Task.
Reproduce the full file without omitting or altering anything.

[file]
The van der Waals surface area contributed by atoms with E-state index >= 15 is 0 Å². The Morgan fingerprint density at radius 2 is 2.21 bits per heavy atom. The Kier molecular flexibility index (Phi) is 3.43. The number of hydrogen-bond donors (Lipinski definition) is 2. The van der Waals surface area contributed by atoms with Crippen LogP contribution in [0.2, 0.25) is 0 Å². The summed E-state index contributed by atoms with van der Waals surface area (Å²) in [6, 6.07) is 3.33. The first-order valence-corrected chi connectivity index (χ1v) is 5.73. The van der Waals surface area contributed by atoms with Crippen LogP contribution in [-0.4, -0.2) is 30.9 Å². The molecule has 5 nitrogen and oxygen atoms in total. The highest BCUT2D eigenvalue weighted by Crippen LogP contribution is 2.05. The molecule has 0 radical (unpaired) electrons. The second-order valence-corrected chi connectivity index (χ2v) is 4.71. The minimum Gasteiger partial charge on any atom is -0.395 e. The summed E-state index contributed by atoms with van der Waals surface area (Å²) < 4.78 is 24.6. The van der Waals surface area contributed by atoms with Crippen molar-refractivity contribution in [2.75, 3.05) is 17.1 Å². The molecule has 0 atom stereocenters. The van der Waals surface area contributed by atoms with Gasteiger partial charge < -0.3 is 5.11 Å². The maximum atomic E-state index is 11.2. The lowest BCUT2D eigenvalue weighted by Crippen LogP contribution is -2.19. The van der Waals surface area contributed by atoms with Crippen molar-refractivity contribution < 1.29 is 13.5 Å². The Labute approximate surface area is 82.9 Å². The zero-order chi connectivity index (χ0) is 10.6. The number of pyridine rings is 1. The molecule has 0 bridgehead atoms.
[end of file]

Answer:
The van der Waals surface area contributed by atoms with E-state index >= 15 is 0 Å². The Morgan fingerprint density at radius 2 is 2.21 bits per heavy atom. The Kier molecular flexibility index (Phi) is 3.43. The number of hydrogen-bond donors (Lipinski definition) is 2. The van der Waals surface area contributed by atoms with Crippen LogP contribution in [0.2, 0.25) is 0 Å². The summed E-state index contributed by atoms with van der Waals surface area (Å²) in [6, 6.07) is 3.33. The first-order valence-corrected chi connectivity index (χ1v) is 5.73. The van der Waals surface area contributed by atoms with Crippen LogP contribution in [-0.4, -0.2) is 30.9 Å². The molecule has 5 nitrogen and oxygen atoms in total. The highest BCUT2D eigenvalue weighted by Crippen LogP contribution is 2.05. The molecule has 0 radical (unpaired) electrons. The second-order valence-corrected chi connectivity index (χ2v) is 4.71. The minimum Gasteiger partial charge on any atom is -0.395 e. The summed E-state index contributed by atoms with van der Waals surface area (Å²) < 4.78 is 24.6. The van der Waals surface area contributed by atoms with Crippen molar-refractivity contribution in [2.75, 3.05) is 17.1 Å². The molecule has 0 atom stereocenters. The van der Waals surface area contributed by atoms with Gasteiger partial charge < -0.3 is 5.11 Å². The maximum atomic E-state index is 11.2. The lowest BCUT2D eigenvalue weighted by Crippen LogP contribution is -2.19. The van der Waals surface area contributed by atoms with Crippen molar-refractivity contribution < 1.29 is 13.5 Å². The Labute approximate surface area is 82.9 Å². The zero-order chi connectivity index (χ0) is 10.6. The number of pyridine rings is 1. The molecule has 0 bridgehead atoms.